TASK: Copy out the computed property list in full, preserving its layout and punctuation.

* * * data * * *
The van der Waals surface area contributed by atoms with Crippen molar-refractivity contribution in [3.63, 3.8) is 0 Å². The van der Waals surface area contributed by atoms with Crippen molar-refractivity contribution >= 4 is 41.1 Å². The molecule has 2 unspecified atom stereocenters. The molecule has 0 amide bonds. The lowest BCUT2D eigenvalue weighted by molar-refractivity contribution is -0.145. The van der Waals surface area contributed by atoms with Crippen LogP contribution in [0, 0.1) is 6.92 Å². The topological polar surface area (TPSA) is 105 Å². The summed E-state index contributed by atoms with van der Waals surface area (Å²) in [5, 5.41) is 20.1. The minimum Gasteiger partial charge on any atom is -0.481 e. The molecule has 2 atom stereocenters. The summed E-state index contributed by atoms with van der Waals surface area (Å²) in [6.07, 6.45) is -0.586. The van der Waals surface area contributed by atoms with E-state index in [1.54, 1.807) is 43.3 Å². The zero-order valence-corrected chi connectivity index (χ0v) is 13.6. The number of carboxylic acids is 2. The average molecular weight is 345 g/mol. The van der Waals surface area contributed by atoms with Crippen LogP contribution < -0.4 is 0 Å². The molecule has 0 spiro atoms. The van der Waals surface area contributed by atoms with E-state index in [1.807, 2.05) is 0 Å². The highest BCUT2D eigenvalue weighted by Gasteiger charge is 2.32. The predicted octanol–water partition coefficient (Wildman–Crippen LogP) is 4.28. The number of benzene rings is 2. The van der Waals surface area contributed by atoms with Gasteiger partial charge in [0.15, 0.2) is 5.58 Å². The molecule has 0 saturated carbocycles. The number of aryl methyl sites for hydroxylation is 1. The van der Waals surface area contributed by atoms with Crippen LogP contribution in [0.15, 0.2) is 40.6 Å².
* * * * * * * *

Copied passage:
The van der Waals surface area contributed by atoms with Crippen molar-refractivity contribution in [3.63, 3.8) is 0 Å². The van der Waals surface area contributed by atoms with Crippen molar-refractivity contribution >= 4 is 41.1 Å². The molecule has 2 unspecified atom stereocenters. The molecule has 0 amide bonds. The lowest BCUT2D eigenvalue weighted by molar-refractivity contribution is -0.145. The van der Waals surface area contributed by atoms with Crippen LogP contribution in [0, 0.1) is 6.92 Å². The topological polar surface area (TPSA) is 105 Å². The summed E-state index contributed by atoms with van der Waals surface area (Å²) in [5, 5.41) is 20.1. The minimum Gasteiger partial charge on any atom is -0.481 e. The molecule has 2 atom stereocenters. The summed E-state index contributed by atoms with van der Waals surface area (Å²) in [6.07, 6.45) is -0.586. The van der Waals surface area contributed by atoms with E-state index in [1.54, 1.807) is 43.3 Å². The zero-order valence-corrected chi connectivity index (χ0v) is 13.6. The number of carboxylic acids is 2. The average molecular weight is 345 g/mol. The van der Waals surface area contributed by atoms with Crippen LogP contribution < -0.4 is 0 Å². The molecule has 0 spiro atoms. The van der Waals surface area contributed by atoms with E-state index in [1.807, 2.05) is 0 Å². The highest BCUT2D eigenvalue weighted by Gasteiger charge is 2.32. The predicted octanol–water partition coefficient (Wildman–Crippen LogP) is 4.28. The number of benzene rings is 2. The van der Waals surface area contributed by atoms with Gasteiger partial charge in [0.15, 0.2) is 5.58 Å². The molecule has 0 saturated carbocycles. The number of aryl methyl sites for hydroxylation is 1. The van der Waals surface area contributed by atoms with Crippen LogP contribution in [0.15, 0.2) is 40.6 Å².